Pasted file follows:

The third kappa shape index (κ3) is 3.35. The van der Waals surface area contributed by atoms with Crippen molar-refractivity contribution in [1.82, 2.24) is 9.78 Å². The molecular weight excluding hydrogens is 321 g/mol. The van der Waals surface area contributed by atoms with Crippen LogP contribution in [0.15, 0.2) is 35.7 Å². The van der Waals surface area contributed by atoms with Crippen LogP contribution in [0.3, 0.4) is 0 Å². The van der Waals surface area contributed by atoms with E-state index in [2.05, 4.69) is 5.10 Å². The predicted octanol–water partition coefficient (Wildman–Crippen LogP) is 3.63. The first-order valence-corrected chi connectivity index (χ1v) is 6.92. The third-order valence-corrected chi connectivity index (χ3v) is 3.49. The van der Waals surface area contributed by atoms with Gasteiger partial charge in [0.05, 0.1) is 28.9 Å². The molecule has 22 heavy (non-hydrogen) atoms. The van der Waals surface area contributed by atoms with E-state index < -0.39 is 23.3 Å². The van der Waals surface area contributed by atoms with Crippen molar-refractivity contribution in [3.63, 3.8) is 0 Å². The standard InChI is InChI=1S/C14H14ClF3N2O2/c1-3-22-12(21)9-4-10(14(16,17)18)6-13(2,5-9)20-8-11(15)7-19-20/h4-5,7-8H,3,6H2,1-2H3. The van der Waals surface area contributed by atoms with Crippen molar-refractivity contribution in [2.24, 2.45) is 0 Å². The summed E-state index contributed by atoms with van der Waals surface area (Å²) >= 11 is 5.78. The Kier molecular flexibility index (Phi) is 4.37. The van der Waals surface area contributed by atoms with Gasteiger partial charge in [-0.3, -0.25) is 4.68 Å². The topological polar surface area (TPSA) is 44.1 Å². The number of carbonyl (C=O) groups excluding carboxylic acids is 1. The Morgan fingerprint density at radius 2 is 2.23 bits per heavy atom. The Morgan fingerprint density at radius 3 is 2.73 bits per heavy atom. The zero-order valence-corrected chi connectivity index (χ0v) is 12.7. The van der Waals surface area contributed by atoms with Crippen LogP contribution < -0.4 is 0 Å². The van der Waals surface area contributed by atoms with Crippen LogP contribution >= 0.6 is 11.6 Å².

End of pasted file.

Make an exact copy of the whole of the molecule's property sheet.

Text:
The third kappa shape index (κ3) is 3.35. The van der Waals surface area contributed by atoms with Crippen molar-refractivity contribution in [1.82, 2.24) is 9.78 Å². The molecular weight excluding hydrogens is 321 g/mol. The van der Waals surface area contributed by atoms with Crippen LogP contribution in [0.15, 0.2) is 35.7 Å². The van der Waals surface area contributed by atoms with Crippen LogP contribution in [0.3, 0.4) is 0 Å². The van der Waals surface area contributed by atoms with E-state index in [2.05, 4.69) is 5.10 Å². The predicted octanol–water partition coefficient (Wildman–Crippen LogP) is 3.63. The first-order valence-corrected chi connectivity index (χ1v) is 6.92. The third-order valence-corrected chi connectivity index (χ3v) is 3.49. The van der Waals surface area contributed by atoms with Gasteiger partial charge in [0.05, 0.1) is 28.9 Å². The molecule has 22 heavy (non-hydrogen) atoms. The van der Waals surface area contributed by atoms with E-state index < -0.39 is 23.3 Å². The van der Waals surface area contributed by atoms with Crippen molar-refractivity contribution in [3.63, 3.8) is 0 Å². The standard InChI is InChI=1S/C14H14ClF3N2O2/c1-3-22-12(21)9-4-10(14(16,17)18)6-13(2,5-9)20-8-11(15)7-19-20/h4-5,7-8H,3,6H2,1-2H3. The van der Waals surface area contributed by atoms with Crippen molar-refractivity contribution in [2.24, 2.45) is 0 Å². The summed E-state index contributed by atoms with van der Waals surface area (Å²) >= 11 is 5.78. The Kier molecular flexibility index (Phi) is 4.37. The van der Waals surface area contributed by atoms with Gasteiger partial charge in [-0.3, -0.25) is 4.68 Å². The topological polar surface area (TPSA) is 44.1 Å². The number of carbonyl (C=O) groups excluding carboxylic acids is 1. The Morgan fingerprint density at radius 2 is 2.23 bits per heavy atom. The Morgan fingerprint density at radius 3 is 2.73 bits per heavy atom. The zero-order valence-corrected chi connectivity index (χ0v) is 12.7. The van der Waals surface area contributed by atoms with Crippen LogP contribution < -0.4 is 0 Å². The van der Waals surface area contributed by atoms with Crippen LogP contribution >= 0.6 is 11.6 Å².